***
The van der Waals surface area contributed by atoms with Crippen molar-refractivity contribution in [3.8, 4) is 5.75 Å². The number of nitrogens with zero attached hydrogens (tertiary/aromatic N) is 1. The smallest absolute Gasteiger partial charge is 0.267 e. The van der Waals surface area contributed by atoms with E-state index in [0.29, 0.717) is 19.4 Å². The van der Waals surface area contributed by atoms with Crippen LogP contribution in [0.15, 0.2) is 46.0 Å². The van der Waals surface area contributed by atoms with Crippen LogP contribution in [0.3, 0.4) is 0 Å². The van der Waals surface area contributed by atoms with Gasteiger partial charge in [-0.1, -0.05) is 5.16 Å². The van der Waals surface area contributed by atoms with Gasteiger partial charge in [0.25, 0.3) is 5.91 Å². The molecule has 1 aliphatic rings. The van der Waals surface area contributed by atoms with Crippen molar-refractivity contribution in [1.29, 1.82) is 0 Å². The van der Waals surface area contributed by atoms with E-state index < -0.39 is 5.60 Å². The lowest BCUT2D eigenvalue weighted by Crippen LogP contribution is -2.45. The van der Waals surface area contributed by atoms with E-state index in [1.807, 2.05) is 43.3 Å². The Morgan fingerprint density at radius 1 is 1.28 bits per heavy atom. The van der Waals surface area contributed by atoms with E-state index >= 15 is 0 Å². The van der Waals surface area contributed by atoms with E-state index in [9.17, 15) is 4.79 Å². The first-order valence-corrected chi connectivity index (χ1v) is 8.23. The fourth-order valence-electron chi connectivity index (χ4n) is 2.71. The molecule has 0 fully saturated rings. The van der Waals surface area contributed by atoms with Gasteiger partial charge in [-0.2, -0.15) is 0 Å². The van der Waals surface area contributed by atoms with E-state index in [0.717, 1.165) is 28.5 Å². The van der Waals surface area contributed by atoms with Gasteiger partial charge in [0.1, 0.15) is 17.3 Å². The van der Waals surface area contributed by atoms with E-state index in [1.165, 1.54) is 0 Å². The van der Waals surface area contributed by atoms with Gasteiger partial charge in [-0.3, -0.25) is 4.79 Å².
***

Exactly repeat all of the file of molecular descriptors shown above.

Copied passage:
The van der Waals surface area contributed by atoms with Crippen molar-refractivity contribution in [3.8, 4) is 5.75 Å². The number of nitrogens with zero attached hydrogens (tertiary/aromatic N) is 1. The smallest absolute Gasteiger partial charge is 0.267 e. The van der Waals surface area contributed by atoms with E-state index in [0.29, 0.717) is 19.4 Å². The van der Waals surface area contributed by atoms with Crippen LogP contribution in [0.15, 0.2) is 46.0 Å². The van der Waals surface area contributed by atoms with Crippen LogP contribution in [0.3, 0.4) is 0 Å². The van der Waals surface area contributed by atoms with Gasteiger partial charge in [-0.1, -0.05) is 5.16 Å². The van der Waals surface area contributed by atoms with Gasteiger partial charge in [0.25, 0.3) is 5.91 Å². The molecule has 1 aliphatic rings. The van der Waals surface area contributed by atoms with Crippen molar-refractivity contribution in [1.29, 1.82) is 0 Å². The van der Waals surface area contributed by atoms with E-state index < -0.39 is 5.60 Å². The lowest BCUT2D eigenvalue weighted by Crippen LogP contribution is -2.45. The van der Waals surface area contributed by atoms with E-state index in [1.807, 2.05) is 43.3 Å². The Morgan fingerprint density at radius 1 is 1.28 bits per heavy atom. The van der Waals surface area contributed by atoms with E-state index >= 15 is 0 Å². The van der Waals surface area contributed by atoms with E-state index in [9.17, 15) is 4.79 Å². The first-order valence-corrected chi connectivity index (χ1v) is 8.23. The fourth-order valence-electron chi connectivity index (χ4n) is 2.71. The molecule has 0 fully saturated rings. The van der Waals surface area contributed by atoms with Gasteiger partial charge in [-0.2, -0.15) is 0 Å². The van der Waals surface area contributed by atoms with E-state index in [0.717, 1.165) is 28.5 Å². The van der Waals surface area contributed by atoms with Gasteiger partial charge in [0.1, 0.15) is 17.3 Å². The van der Waals surface area contributed by atoms with E-state index in [1.165, 1.54) is 0 Å². The van der Waals surface area contributed by atoms with Gasteiger partial charge in [-0.3, -0.25) is 4.79 Å².